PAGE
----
By Andrew Kreye
When I was little, I was afraid of the dark. I was also afraid of being alone. So being alone in the dark? Yeah, that terrified me. As you can imagine, that made falling asleep difficult.
I remember my mother tucking me into bed and reminding me that I wasn’t alone in the dark. She would tell me that my guardian angel would be right by me, protecting me all night.
Since then, I’ve grown and matured, and I’ve been able to find an appreciation for some of the things I used to dislike.
And being alone.
“And after he had dismissed the crowd, he went up into the hills by himself to pray. When evening came, he was there alone.” – Matthew 14:23
1. Hello Darkness, My Old Friend
“Friend and neighbor you have taken away: my one companion is darkness.” – Psalm 88:19
Before we get to the topic, I think it’s important to note the difference between what I mean by “loneliness” and “being alone”.
When I say “loneliness”, I’m talking about the feeling of being isolated or cut off from people.
“Being alone” is the state of not being physically near another person.
Going by these definitions, it’s possible to be both lonely and alone, but it isn’t necessary to experience both at the same time.
You can be alone and not lonely, and you can be lonely when you’re not alone. In fact, being around people can often make loneliness more apparent.
I also feel that I need a disclaimer: loneliness is not something that should be sought out. Although I believe there are times when God calls us to be alone, I don’t think God calls us to loneliness.
As humans, we were made for relationship. First with God, then with each other. Being alone periodically allows us to deepen our relationship with God, which prepares us to more fully live out our other relationships.
Loneliness or feeling isolated, however, is harmful to relationships because it lessens our ability to relate to another by turning our focus inward to ‘self’ instead of outward to ‘other’.
Loneliness, however, often isn’t something that is chosen. It’s something you find yourself in.
Like when you see someone walking toward you and they smile, raising their hand to wave, and you think, “Do I know this person? Well, I must, because they’re greeting me!” So you smile. And just as you start to wave back, you hear a voice behind you pronounce a greeting. Forsooth! The stranger was truly a stranger. Their smile and kind wave were not meant for you but for the person behind you. Awkwardly, you attempt to play off your wave like you were actually swatting away a fly. And you continue to walk. Alone, greetingless, and with a new realization of how much you would like to have someone wave at you right now…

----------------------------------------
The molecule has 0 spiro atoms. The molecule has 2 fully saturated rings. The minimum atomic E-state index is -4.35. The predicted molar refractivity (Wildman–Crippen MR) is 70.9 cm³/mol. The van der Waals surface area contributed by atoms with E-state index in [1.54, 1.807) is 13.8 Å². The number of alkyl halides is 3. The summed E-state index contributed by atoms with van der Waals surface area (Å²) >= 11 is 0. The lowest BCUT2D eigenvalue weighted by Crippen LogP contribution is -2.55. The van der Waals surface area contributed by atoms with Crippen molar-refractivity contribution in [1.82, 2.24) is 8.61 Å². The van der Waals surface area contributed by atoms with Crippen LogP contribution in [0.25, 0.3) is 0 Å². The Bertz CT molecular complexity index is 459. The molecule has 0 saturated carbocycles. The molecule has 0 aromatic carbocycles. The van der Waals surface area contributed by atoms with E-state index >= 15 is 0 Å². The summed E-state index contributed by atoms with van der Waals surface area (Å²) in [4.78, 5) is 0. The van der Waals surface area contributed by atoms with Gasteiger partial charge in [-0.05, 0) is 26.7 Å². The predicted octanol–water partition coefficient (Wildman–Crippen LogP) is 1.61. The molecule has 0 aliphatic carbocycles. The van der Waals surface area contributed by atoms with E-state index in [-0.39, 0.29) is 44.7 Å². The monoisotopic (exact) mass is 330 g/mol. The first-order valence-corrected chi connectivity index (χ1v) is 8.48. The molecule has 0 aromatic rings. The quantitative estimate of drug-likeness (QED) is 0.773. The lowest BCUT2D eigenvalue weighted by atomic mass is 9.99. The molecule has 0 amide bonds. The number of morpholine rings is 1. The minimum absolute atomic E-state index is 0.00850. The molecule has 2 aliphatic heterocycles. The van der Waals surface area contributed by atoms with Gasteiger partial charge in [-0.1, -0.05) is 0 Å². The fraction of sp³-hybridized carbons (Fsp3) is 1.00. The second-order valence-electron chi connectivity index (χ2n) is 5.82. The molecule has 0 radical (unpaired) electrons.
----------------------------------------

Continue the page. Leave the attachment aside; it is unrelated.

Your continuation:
But, as always, God is able to bring good out of bad situations. When we recognize that we are lonely, we are also recognizing that there is something we are lacking. We are unable to find fulfilment in ourselves. Fulfilment only comes from God.
“For God alone my soul waits in silence; from him comes my salvation.” – Psalm 62:1
2. Look at All the Lonely People
“While my body here decays, may my soul Thy goodness praise, safe in Paradise with Thee.” – Stabat Mater
During his Passion, Jesus shows us a profound example of loneliness. He had been betrayed by Judas, denied by Peter, and the people he loved wanted him dead. The feeling of isolation was so great he even cried, “My God, My God, why have you abandoned me?”
This isn’t a cry of defeat, though. Instead, it’s a light of hope and example for us of how to live in loneliness. Jesus is speaking the first words of Psalm 22, which, although filled with anguish, ends with hope: “The generation to come will be told of the Lord, that they may proclaim to a people yet unborn the deliverance you have brought.” – Psalm 22:32
When he felt the most abandoned and isolated, Jesus didn’t turn inward but continued to give himself to the Father out of love.
In our loneliness, we encounter Jesus on the way of the Cross. We have the unique opportunity to unite the suffering we feel in our own experience of isolation to that of Jesus.
In a very intimate way, we are able to draw close to Jesus in his suffering. Not in despair, but in following his example of hope by suffering in the context of the coming of the Kingdom of God.
Remember that this life is only a little while. Wait for God and keep your eyes on the goal. Strive for union with God.
“Wait a little while, my soul, await the promise of God, and you will have the fullness of all that is good in heaven.” – Thomas Á Kempis, The Imitation of Christ, 3.16